Don’t Mess with Texas?


Texas’ three-decade old anti-littering slogan seems to capture the essence of being a Texan. With such a strongly worded slogan adorning road signs throughout the state, it is unsurprising then that the state is also an ardent enforcer of its economic development agreements. Communities throughout Texas are known to claw back subsidies when jobs or wages do not meet the standards agreed upon. Even the Texas Enterprise Fund, controversial as it might be, tells the public how much it has taken back from companies that do not comply. But recent events in Austin, Texas are beginning to make us question whether Texas is living up to its “Don’t Mess with Texas” reputation when it comes to enforcement of economic development agreements.

An Austin developer building a luxury Marriott hotel failed to follow the terms of the agreement by meeting wage standards. The City of Austin initially recommended enforcing the terms of the agreement, but now it appears that the city may reverse course and let the developer keep the subsidies without meeting the agreed upon wage requirements. The Austin city council will vote on the matter later this week.

We at Good Jobs First think it is imperative for the City of Austin, and cities throughout the U.S., to enforce the terms of its economic development contracts, not just because not doing so would diminish the taxpayer bang for the buck, but also as a matter of civic pride. Texas’ reputation as a place where economic development agreements are taken seriously is rare: don’t ruin your brand.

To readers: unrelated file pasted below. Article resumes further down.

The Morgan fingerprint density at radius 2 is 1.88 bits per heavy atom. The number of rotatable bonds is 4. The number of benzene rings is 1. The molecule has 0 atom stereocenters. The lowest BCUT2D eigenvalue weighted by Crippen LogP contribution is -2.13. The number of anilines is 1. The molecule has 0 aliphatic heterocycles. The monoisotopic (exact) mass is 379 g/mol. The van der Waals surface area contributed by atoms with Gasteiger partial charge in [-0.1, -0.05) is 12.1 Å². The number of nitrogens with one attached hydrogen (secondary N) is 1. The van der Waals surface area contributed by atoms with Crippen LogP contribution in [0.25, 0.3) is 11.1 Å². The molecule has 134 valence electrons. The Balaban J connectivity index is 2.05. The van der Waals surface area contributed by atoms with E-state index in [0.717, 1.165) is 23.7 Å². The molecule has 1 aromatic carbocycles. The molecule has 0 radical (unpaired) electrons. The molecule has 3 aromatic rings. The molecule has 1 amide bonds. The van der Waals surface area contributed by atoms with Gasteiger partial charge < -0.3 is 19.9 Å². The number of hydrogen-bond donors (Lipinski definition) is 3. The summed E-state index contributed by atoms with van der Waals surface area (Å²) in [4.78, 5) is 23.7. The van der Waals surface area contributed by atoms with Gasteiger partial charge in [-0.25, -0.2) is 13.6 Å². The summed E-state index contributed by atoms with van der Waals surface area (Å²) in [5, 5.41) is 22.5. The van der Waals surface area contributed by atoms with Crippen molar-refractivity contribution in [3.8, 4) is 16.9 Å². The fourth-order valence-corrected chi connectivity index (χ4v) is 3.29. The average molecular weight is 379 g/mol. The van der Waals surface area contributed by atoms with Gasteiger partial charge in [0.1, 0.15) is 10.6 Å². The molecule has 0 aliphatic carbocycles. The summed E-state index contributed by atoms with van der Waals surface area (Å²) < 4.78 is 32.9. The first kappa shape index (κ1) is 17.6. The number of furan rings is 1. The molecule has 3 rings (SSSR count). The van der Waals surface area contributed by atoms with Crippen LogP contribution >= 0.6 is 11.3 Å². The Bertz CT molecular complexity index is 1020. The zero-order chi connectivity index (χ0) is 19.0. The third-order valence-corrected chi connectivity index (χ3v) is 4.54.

One Response to “Don’t Mess with Texas?”

  1. Fernando Centeno Says:

    What our state calls “economic development”, and everyone else for that matter, is simply BUSINESS development, hence, it is NOT “economic development” (ED), which is geared toward broad-scale socio-economic improvement and human capital development.

    After all, ED is a public term, not a private one. There is no such thing as “private sector economic development”; the private CEO doesn’t use his private funds to create “economic development”. I’ve never seen an ED Balance Sheet, or an ED P&L Statement, or an ED stock dividend, have you?

    It’s way past time to shift into a new paradigm, one which reflects a true understanding of a powerful concept rather than the one-trick pony which chiefly subsidizes “private enterprise”. To learn more, talk with ED practitioners rather than to the Chambers of Commerce, politicos, academics, or press pundits.

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